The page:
PERVERSE INCENTIVES

Bob and Mary live in rural northern California. Neither graduated college and they struggle to make ends meet in the economic wasteland that prevailed after the logging and manufacturing industries pulled up stakes in the 1980s. But a new industry swept in to take their place – the California Department of Corrections threw up a lot of prisons in which to house the bounty of Orange County's war on the state's underclass, and state governments know from experience that the best places to build a Big House are A) far away from the suburbs and B) in areas so desperate economically that they'll accept state dollars in any form with open arms.

Being a prison guard pays more than anything a person with limited skills and education can find in rural areas, so Bob is happy to have the job. But it's brutally difficult work. Violence, paranoia, and the constant threat of more violence tend to wear down even the most mentally stable people. Bob isn't well equipped to handle it. He starts to drink quite a bit in his off hours. He becomes more violent and difficult to deal with; a few times he even slaps his wife around.

Everyone understands that there is a problem here. Bob knows he drinks too much and needs help. Mary knows that she should call the cops on her abusive husband. The problem is that if Bob is named in a domestic violence call, he'll lose his job. And she knows how much both of them need his paycheck. Alternatively, if he tells the CDC that he is an alcoholic who needs help with anger and violence, he goes on suspension and the possibility of future advancement disappears. So a system designed to help people – there state funded resources available for domestic violence victims and employees like Bob who have psychological problems – ends up driving them away. The incentive to get mental help is never going to be stronger than the incentive to remain employed.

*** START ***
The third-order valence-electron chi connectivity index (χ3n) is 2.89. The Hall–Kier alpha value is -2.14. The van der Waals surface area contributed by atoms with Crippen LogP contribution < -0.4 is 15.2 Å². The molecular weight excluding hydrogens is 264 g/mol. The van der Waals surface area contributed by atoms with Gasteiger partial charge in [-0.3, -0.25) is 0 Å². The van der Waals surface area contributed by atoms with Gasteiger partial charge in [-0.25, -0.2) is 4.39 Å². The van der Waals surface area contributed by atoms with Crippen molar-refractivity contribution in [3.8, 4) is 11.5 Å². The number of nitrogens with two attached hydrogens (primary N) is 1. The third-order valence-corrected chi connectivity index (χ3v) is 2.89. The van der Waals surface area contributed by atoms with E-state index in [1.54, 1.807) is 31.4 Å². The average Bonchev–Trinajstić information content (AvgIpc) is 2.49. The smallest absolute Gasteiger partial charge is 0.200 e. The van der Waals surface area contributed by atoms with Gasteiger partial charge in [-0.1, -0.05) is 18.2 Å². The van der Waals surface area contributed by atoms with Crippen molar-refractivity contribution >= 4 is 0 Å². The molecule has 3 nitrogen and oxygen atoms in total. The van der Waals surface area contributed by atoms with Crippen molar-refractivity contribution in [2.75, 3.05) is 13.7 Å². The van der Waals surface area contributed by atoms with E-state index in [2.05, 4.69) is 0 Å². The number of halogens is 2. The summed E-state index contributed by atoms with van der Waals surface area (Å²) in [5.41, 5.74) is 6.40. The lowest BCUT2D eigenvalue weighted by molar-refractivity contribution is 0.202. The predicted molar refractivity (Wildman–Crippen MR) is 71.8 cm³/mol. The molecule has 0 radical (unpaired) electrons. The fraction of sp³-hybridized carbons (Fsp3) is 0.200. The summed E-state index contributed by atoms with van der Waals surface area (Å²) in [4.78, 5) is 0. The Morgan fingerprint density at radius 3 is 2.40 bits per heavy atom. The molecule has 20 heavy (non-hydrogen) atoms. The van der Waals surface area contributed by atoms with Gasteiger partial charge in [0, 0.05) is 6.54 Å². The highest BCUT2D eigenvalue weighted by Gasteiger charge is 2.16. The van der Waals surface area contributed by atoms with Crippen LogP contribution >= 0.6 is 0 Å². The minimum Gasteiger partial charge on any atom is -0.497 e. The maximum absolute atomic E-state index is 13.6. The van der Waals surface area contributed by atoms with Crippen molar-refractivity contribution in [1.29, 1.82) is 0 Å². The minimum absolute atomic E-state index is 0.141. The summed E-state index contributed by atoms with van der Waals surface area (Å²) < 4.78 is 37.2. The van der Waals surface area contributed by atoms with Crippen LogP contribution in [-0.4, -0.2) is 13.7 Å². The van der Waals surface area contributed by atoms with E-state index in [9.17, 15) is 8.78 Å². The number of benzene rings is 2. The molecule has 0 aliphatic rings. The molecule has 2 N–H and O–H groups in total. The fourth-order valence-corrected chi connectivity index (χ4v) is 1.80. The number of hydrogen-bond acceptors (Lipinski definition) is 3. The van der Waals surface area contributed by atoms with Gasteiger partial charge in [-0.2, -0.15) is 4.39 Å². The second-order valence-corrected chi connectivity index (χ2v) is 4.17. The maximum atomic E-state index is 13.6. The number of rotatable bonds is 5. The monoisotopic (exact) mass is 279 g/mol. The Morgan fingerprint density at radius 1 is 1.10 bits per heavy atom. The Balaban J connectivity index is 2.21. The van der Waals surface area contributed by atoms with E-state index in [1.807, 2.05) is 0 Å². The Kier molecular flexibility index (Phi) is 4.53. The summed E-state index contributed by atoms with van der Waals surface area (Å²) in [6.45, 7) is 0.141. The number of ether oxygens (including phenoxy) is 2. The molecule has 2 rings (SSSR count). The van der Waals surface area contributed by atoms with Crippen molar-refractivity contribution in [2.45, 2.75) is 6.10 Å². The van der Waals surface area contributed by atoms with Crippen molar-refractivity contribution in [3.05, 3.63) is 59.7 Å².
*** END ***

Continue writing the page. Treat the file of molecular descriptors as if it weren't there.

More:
This is not an isolated example. Just this past summer the FAA finally changed a longstanding policy of barring commercial pilots on antidepressants from the cockpit. The primary effect of the regulation was to prevent pilots who thought about getting psychological help from getting it. This is a lesson the FAA should have learned from its earlier experience with the issue of alcoholism, wherein a ban served mostly to make pilots really good at hiding their heavy drinking.

Now that we have predictably concluded that having 200,000,000 firearms circulating in our society is not a contributing factor to firearm-related violence, 2nd Amendment Patriots have succeeded in re-framing the argument to focus on mental illness. Are we really Doing Enough to ensure that a few Bad Apples like the Tucson shooter don't end up with guns they shouldn't have? Obviously we collectively accept that a mentally disturbed person shouldn't be able to walk into a gun shop and buy whatever he wants. Nonetheless, the focus on the shooter's apparent craziness fits the NRA gameplan to a tee. Aside from the likelihood that "tougher" restrictions on guns for people with diagnosed mental disorders will just encourage a larger number of people to deny that they need help, the NRA knows that:

1. Any discussion of the mental illness issue reduces the focus on guns themselves
2. A crackdown on mental health issues feeds directly into the paranoia that is popular among the hardcore NRA crowd ("Some librul judge and some Jew psychiatrist is gonna decide that yer crazy, and then the FBI and the Army and the Police and the surviving members of the Warren Commission are gonna come and a-take yer guns!")